Monday, March 3, 2014

DARKMAN (1990) Blu-ray review

Darkman (1990) d. Sam Raimi (USA)

Scientist Peyton Westlake (Liam Neeson, in his first leading role) is working diligently to uncover the secrets of a new synthetic skin, frustrated at his inability to stabilize it past the 98-minute mark. But when his girlfriend Julie (Frances McDormand) uncovers a corrupt businessman’s (Colin Friels) payoffs to government officials, the noble egghead lands in hot water (or more accurately, boiling acid) at the hands of hired thugs led by the sinister and ruthless Durant (Larry Drake). Awakening in a hospital burn ward, the presumed-dead Westlake escapes and resumes his work, hoping to restore his ruined visage, wreak vengeance on those responsible, and try to become human once again.

Like most horror fans, I came to Darkman wanting more from this Raimi guy, having experienced the high-energy splatstick treats of Evil Dead and its much-beloved 1987 sequel. However, sitting in the multiplex, my impression was that the movie didn’t know what it wanted to be, heightened performances and cartoony set-pieces resting uncomfortably within a fairly realistic action setting. I recognized the comic book sensibilities at work, but the final results felt juvenile and off-kilter, lacking any gravitas or depth even within the fantasy genre it inhabited. The dialogue was hokey, the acting false, and the tone erratic, though one had to admit it moved like a freight train and the climactic scenes of our heroic scientist-turned-monster clinging to a helicopter cable while zigzagging through a maze of skyscrapers was awesome in the extreme, especially when backed by Danny Elfman’s zingy score.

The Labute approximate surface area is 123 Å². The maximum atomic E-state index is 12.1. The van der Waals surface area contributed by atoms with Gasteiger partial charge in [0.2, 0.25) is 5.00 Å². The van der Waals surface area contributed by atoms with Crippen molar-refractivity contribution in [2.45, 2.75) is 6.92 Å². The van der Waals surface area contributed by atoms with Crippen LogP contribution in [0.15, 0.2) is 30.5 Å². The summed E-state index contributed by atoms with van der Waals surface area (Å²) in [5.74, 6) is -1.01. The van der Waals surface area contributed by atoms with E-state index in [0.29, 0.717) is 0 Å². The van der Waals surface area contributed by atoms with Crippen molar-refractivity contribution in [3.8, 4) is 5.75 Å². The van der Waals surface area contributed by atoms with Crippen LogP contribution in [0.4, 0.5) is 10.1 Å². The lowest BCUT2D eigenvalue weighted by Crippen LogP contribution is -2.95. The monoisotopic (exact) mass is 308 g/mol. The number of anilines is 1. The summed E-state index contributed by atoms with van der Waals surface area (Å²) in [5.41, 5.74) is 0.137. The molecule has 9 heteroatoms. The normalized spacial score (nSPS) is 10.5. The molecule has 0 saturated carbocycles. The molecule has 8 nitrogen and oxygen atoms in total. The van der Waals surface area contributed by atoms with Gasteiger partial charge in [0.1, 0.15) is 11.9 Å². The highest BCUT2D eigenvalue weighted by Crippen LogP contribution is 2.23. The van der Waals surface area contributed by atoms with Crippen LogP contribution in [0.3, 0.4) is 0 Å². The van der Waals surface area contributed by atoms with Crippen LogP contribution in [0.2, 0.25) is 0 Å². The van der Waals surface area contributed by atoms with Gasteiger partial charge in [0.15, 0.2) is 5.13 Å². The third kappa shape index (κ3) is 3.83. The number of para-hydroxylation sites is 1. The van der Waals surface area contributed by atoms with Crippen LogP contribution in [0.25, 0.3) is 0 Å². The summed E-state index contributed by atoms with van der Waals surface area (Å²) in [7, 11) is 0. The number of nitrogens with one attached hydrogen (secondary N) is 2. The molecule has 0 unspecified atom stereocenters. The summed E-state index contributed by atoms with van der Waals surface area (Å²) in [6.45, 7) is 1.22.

With the benefit of hindsight, it’s easy to recognize Raimi’s first studio feature as a natural evolutionary step from his bare-bones beginnings, a journey that would ultimately yield the high-powered visionary that brought Spider-Man to the screen with such verve and style in 2000. It’s also worth remembering that in the interim, the director learned better how to direct actors in subsequent efforts like The Quick and the Dead, A Simple Plan, and For the Love of the Game.

Revisiting Darkman, one sees a young filmmaker eager to pour every wild, inner-12-year-old idea onto the screen, regardless of whether it serves the overall vision or not – it feels immature and joyously so, with cackling villains, damsels in distress, flawed heroes, and lots of crazy zooming camera angles and big bam boom action sequences. It’s akin to handing a kid a new paint set and watching every single color be used two and three times over, with Raimi attempting to write optical checks that technology (or Universal’s budget) couldn’t yet cash. Likewise, the emotional heft that he and his four (!) screenwriting collaborators try to conjure with these thin characters falls flat, a backyard melodrama with wooden swords played out on a souped-up jungle gym.

If it sounds like I’m overcriticizing, the intent is merely to provide context within which the film can best be enjoyed. Upon realizing that Raimi was indeed exorcising every nascent impulse and creating a comic book movie before there was such a subgenre (from whole cloth, no less, as opposed to a character with a preexisting mythos), it’s much easier to appreciate the accomplishment at hand. Accepting the immaturity on display and viewing the myriad camera set-ups as graphic novel panels, the zany mess takes on a slightly more developed framework.